Aortic Dissection

We can diagnose and treat this life-threatening condition.

What Is Aortic Dissection?

Aortic Dissection (AD) occurs when an injury to the innermost layer of the aorta allows blood to flow between the layers of the aortic wall, forcing the layers apart. In most cases, this is associated with a sudden onset of severe chest or back pain, often described as “tearing” in character.

AD is relatively rare, occurring at an estimated rate of three per 100,000 people per year. It is more common in males than females. The typical age at diagnosis is 63, with about 10% of cases occurring before the age of 40.

We are skilled at detecting and repairing the condition.

Consider a screening to see if you are at risk.

How Do We Detect an Aortic Dissection?

AD is more common in those with a history of high blood pressure, a number of connective tissue diseases that affect blood vessel wall strength including Marfan syndrome and Ehlers Danlos syndrome, a bicuspid aortic valve, and previous heart surgery. Major trauma, smoking, cocaine use, pregnancy, a thoracic aortic aneurysm, inflammation of arteries, and abnormal lipid levels are also associated with an increased risk.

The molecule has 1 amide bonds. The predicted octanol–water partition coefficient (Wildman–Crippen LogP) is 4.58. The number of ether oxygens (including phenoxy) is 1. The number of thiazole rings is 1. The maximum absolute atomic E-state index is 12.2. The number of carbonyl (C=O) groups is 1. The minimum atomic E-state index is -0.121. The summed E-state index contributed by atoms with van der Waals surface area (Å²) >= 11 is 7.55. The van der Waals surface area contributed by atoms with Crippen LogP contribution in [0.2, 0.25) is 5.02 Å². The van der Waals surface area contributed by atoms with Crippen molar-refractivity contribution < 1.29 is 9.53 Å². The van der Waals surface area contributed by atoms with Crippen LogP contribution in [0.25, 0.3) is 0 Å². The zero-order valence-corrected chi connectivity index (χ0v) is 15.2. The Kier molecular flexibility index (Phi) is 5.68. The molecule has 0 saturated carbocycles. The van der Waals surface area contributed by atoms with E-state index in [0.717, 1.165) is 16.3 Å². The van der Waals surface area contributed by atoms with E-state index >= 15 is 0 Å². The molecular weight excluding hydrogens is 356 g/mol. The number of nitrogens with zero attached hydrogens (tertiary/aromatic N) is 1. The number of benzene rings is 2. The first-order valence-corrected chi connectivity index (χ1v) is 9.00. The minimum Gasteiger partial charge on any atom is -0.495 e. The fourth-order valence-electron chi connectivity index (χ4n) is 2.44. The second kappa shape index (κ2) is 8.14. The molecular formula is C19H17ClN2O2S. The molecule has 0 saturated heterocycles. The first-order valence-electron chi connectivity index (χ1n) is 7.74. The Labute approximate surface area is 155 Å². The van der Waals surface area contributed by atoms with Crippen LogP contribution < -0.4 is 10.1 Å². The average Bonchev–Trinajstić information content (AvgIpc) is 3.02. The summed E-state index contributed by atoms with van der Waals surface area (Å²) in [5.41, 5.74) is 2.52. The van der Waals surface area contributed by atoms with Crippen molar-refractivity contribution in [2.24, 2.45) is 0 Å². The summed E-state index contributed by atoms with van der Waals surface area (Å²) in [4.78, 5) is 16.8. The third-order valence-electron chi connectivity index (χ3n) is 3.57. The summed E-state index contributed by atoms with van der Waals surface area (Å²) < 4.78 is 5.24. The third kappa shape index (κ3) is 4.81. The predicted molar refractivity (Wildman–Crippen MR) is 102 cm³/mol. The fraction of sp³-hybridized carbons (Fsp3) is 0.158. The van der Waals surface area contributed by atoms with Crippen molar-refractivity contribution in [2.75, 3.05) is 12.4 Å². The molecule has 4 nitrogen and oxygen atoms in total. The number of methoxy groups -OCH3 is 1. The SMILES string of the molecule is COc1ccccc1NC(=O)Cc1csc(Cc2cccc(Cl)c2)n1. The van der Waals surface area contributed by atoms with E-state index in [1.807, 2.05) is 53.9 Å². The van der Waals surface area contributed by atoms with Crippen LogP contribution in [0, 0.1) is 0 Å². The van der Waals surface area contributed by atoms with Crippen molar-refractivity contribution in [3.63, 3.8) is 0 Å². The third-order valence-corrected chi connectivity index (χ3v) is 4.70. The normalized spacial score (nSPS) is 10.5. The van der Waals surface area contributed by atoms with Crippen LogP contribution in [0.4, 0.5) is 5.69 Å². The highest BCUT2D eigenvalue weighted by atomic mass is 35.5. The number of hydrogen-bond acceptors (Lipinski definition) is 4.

The diagnosis is suspected based on symptoms with medical imaging, such as computed tomography, magnetic resonance imaging, or ultrasound used to confirm and further evaluate the dissection. The two main types are Stanford type A, which involves the first part of the aorta, and type B, which does not.

How Do We Treat an Aortic Dissection?

Depending on the severity and nature of the condition, there are differing treatments. Complicated dissections require an emergent operation either endovascular or open to repair the injury. If this is not the case, the primary treatment will be blood pressure control and if the pain goes away, then planning for a procedure can be done electively.

For “uncomplicated” aortic dissections, patients should undergo an elective repair at 14 days to 90 days after the tear occurs. The goal is to cover the tear in the aorta and restore normal flow. This repair is done because over time the torn aorta has a tendency to form a large aneurysm that is at high risk of rupture.

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